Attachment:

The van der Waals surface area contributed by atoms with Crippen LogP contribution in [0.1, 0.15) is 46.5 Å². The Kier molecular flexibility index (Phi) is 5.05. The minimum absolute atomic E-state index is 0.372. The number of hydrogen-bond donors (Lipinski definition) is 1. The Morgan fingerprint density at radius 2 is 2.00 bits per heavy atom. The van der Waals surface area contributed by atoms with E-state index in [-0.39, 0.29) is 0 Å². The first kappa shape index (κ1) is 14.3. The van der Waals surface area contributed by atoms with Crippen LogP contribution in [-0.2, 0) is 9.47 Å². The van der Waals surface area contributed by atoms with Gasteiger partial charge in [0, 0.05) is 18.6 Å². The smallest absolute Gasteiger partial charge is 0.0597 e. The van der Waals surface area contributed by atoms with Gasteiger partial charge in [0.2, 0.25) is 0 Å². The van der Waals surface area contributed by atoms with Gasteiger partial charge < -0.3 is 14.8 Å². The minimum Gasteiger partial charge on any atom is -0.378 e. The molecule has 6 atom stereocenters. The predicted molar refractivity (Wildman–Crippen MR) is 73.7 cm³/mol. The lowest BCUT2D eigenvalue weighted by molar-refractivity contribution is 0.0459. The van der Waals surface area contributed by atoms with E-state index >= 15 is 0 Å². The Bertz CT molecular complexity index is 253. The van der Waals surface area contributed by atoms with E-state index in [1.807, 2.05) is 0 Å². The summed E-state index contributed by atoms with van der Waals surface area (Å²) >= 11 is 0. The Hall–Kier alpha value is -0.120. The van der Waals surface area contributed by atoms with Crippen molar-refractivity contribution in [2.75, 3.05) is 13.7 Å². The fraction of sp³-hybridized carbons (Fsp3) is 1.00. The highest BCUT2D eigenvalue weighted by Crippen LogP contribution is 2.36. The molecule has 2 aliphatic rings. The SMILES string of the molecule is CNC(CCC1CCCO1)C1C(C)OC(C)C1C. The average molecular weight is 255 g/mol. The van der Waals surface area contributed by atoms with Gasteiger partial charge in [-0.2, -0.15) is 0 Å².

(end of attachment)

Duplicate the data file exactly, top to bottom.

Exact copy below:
The van der Waals surface area contributed by atoms with Crippen LogP contribution in [0.1, 0.15) is 46.5 Å². The Kier molecular flexibility index (Phi) is 5.05. The minimum absolute atomic E-state index is 0.372. The number of hydrogen-bond donors (Lipinski definition) is 1. The Morgan fingerprint density at radius 2 is 2.00 bits per heavy atom. The van der Waals surface area contributed by atoms with E-state index in [-0.39, 0.29) is 0 Å². The first kappa shape index (κ1) is 14.3. The van der Waals surface area contributed by atoms with Crippen LogP contribution in [-0.2, 0) is 9.47 Å². The van der Waals surface area contributed by atoms with Gasteiger partial charge in [0, 0.05) is 18.6 Å². The smallest absolute Gasteiger partial charge is 0.0597 e. The van der Waals surface area contributed by atoms with Gasteiger partial charge in [0.2, 0.25) is 0 Å². The van der Waals surface area contributed by atoms with Gasteiger partial charge < -0.3 is 14.8 Å². The minimum Gasteiger partial charge on any atom is -0.378 e. The molecule has 6 atom stereocenters. The predicted molar refractivity (Wildman–Crippen MR) is 73.7 cm³/mol. The lowest BCUT2D eigenvalue weighted by molar-refractivity contribution is 0.0459. The van der Waals surface area contributed by atoms with E-state index >= 15 is 0 Å². The Bertz CT molecular complexity index is 253. The van der Waals surface area contributed by atoms with E-state index in [1.807, 2.05) is 0 Å². The summed E-state index contributed by atoms with van der Waals surface area (Å²) >= 11 is 0. The Hall–Kier alpha value is -0.120. The van der Waals surface area contributed by atoms with Crippen molar-refractivity contribution in [2.75, 3.05) is 13.7 Å². The fraction of sp³-hybridized carbons (Fsp3) is 1.00. The highest BCUT2D eigenvalue weighted by Crippen LogP contribution is 2.36. The molecule has 2 aliphatic rings. The SMILES string of the molecule is CNC(CCC1CCCO1)C1C(C)OC(C)C1C. The average molecular weight is 255 g/mol. The van der Waals surface area contributed by atoms with Gasteiger partial charge in [-0.2, -0.15) is 0 Å².